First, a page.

The project brings together partners with complementary expertises and is inherently situated at the crossroads between neuroscience, immunology, biostatistics, bioinformatics, and computational genomics. It relies on the use of a comprehensive toolbox (e.g. recombinant rat CMVs, in utero cerebral infection) and a combination of most recent immunophenotyping and transcriptomic approaches coupled with biostatistics, bioinformatics and unsupervised data analyses. The two Centuri partners (INMED, CIPHE) have established long-term collaboration on the CMV topic since years. CIPHE has developed deep learning methodologies as well as topological data analysis in collaboration with Jan STUCHLY (CLIP, Prague, CZ) for high dimensional single cell data analysis of mass cytometry and scRNAseq datasets as demonstrated by joint supervision of one M2 student as well as a Central Marseille alternee. Great emphasis will be placed on the close cooperation with computational scientists to adapt/develop the tools for data analyses.

Expected profile

Adaptation, curiosity, critical thinking, independence but also team spirit, perseverance and great capacity for work.
Good background in either of neurosciences, neuroinflammation or neuroimmunity, and in computational sciences (computational genomics), with a strong interest into integrative approaches on animal models, combining the cellular, molecular and behavioral levels.

Is this project the continuation of an existing project or an entirely new one? In the case of an existing project, please explain the links between the two projects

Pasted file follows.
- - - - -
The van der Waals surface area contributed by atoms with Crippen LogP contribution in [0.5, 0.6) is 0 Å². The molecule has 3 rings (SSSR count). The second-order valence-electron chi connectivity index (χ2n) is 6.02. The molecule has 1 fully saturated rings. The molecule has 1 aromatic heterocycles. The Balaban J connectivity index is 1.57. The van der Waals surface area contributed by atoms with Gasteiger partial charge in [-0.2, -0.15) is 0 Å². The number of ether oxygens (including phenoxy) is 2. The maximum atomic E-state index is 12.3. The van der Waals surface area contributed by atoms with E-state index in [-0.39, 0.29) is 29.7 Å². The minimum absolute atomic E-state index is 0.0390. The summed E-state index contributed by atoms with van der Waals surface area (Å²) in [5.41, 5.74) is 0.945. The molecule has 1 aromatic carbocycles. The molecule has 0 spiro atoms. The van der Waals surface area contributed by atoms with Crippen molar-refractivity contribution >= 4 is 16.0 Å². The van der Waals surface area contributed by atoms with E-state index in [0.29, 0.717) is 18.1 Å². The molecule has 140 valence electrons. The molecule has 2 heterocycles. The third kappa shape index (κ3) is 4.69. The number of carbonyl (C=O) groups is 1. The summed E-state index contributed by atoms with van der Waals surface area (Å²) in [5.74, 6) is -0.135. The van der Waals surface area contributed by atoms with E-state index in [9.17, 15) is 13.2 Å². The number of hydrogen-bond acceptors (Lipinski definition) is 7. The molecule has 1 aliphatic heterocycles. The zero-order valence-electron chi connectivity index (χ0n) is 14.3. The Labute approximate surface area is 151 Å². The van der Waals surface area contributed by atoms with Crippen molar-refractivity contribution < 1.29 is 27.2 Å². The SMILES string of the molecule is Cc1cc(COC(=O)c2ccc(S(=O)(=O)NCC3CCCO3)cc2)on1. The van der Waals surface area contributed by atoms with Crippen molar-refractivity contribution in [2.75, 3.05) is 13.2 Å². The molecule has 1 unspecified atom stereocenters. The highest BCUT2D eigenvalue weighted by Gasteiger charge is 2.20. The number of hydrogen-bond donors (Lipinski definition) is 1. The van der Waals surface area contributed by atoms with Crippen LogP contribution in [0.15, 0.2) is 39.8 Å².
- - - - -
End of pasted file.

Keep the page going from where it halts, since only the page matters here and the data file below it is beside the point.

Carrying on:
This project is a continuation of an existing project in which regular flow cytometry immunoprofiling was conducted (1,2). The limits of this preliminary study is congruent with the work of Baash et al. (4) and further strengthen the need to apploy extended single cell methodologies (mass cytometry and scRNAseq) in order to delineate by unprecedented resolution brain myeloid cells in normal versus pathological conditions

2 to 5 references related to the project

1. Cloarec et al. PLoS One 2016;11:e0160176.
2. Cloarec et al. Front Cell Neurosci. 2018;12:55.
3. Kvestak et al. J. Exp. Med. 2021. doi: 10.1084/jem.20201503
4. Baasch et al. Cell 2021 Jul 8;184(14):3774-3793.e25. doi: 10.1016/j.cell.2021.05.009
5. Saelens et al. Nat Biotechnol 2019; 37: 547–554

3 main publications from each PI over the last 5 years

PI Szepetowski (DR1 CNRS) leads a research team for more than 20 years. His research focuses on the relationships between neurologic disorders of genetic and nongenetic origins on the one hand, and brain development and maturation on the other hand. He has coordinated several collaborative projects including ANR grants and contributed as a PI to a European consortium (FP7) on developmental epilepsies. He has strong expertise in mechanisms of neurodevelopmental disorders in humans and rodents (PMID: 23933820, PMID: 23077017, PMID: 31158310, PMID: 23831613) with a recent focus on CMV-related neurodevelomental pathogenesis (PMID: 27472761, PMID: 29559892).

PI Luche (IRHC AMU) is an expert in immunology of murine Tc (PMID: 27193333, PMID: 752348) and myeloid cells (PMID: 27193333 PMID: 27637149), flow ( PMID: 31633216) and mass cytometry (PMID: 34912335). He has led the development of scRNAseq capabilities at CIPHE and has contributed to single cell data analysis pipeline generation. Group leader since 2018 and PI of various grants including one INCA grants and SFB from DFG.